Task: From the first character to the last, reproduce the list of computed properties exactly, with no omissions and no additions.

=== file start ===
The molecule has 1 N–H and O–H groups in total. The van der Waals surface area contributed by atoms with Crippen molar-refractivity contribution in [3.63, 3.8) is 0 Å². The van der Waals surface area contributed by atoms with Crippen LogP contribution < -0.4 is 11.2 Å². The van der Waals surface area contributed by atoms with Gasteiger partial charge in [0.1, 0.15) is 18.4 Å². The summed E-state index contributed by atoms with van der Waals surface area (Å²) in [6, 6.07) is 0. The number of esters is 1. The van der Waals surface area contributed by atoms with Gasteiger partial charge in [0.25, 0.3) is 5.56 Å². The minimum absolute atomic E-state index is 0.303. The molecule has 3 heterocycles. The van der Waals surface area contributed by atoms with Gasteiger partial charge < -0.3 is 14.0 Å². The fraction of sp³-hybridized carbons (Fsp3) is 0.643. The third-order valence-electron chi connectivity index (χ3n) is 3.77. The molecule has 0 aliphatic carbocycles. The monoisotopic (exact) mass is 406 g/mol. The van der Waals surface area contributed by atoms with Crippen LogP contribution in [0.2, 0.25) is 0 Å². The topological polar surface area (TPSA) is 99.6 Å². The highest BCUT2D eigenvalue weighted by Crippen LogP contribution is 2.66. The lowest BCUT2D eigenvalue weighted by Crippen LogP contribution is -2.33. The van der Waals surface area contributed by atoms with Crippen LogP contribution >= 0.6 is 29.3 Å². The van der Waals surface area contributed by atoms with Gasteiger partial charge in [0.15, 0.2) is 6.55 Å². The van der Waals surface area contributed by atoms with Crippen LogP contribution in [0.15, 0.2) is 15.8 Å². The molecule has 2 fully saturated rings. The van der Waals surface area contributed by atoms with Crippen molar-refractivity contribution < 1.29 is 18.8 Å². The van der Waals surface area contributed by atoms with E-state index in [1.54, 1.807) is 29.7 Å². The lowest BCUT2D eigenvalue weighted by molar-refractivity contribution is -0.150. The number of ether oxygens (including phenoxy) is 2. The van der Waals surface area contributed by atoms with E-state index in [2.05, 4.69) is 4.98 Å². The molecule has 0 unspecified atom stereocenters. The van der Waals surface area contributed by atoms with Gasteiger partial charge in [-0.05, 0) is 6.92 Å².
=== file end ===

The molecule has 1 N–H and O–H groups in total. The van der Waals surface area contributed by atoms with Crippen molar-refractivity contribution in [3.63, 3.8) is 0 Å². The van der Waals surface area contributed by atoms with Crippen LogP contribution < -0.4 is 11.2 Å². The van der Waals surface area contributed by atoms with Gasteiger partial charge in [0.1, 0.15) is 18.4 Å². The summed E-state index contributed by atoms with van der Waals surface area (Å²) in [6, 6.07) is 0. The number of esters is 1. The van der Waals surface area contributed by atoms with Gasteiger partial charge in [0.25, 0.3) is 5.56 Å². The minimum absolute atomic E-state index is 0.303. The molecule has 3 heterocycles. The van der Waals surface area contributed by atoms with Gasteiger partial charge < -0.3 is 14.0 Å². The fraction of sp³-hybridized carbons (Fsp3) is 0.643. The third-order valence-electron chi connectivity index (χ3n) is 3.77. The molecule has 0 aliphatic carbocycles. The monoisotopic (exact) mass is 406 g/mol. The van der Waals surface area contributed by atoms with Crippen LogP contribution in [0.2, 0.25) is 0 Å². The topological polar surface area (TPSA) is 99.6 Å². The highest BCUT2D eigenvalue weighted by Crippen LogP contribution is 2.66. The lowest BCUT2D eigenvalue weighted by Crippen LogP contribution is -2.33. The van der Waals surface area contributed by atoms with Crippen LogP contribution >= 0.6 is 29.3 Å². The van der Waals surface area contributed by atoms with Gasteiger partial charge in [0.15, 0.2) is 6.55 Å². The van der Waals surface area contributed by atoms with Crippen LogP contribution in [0.15, 0.2) is 15.8 Å². The molecule has 2 fully saturated rings. The van der Waals surface area contributed by atoms with Crippen molar-refractivity contribution < 1.29 is 18.8 Å². The van der Waals surface area contributed by atoms with E-state index in [1.54, 1.807) is 29.7 Å². The lowest BCUT2D eigenvalue weighted by molar-refractivity contribution is -0.150. The number of ether oxygens (including phenoxy) is 2. The van der Waals surface area contributed by atoms with E-state index in [2.05, 4.69) is 4.98 Å². The molecule has 0 unspecified atom stereocenters. The van der Waals surface area contributed by atoms with Gasteiger partial charge in [-0.05, 0) is 6.92 Å².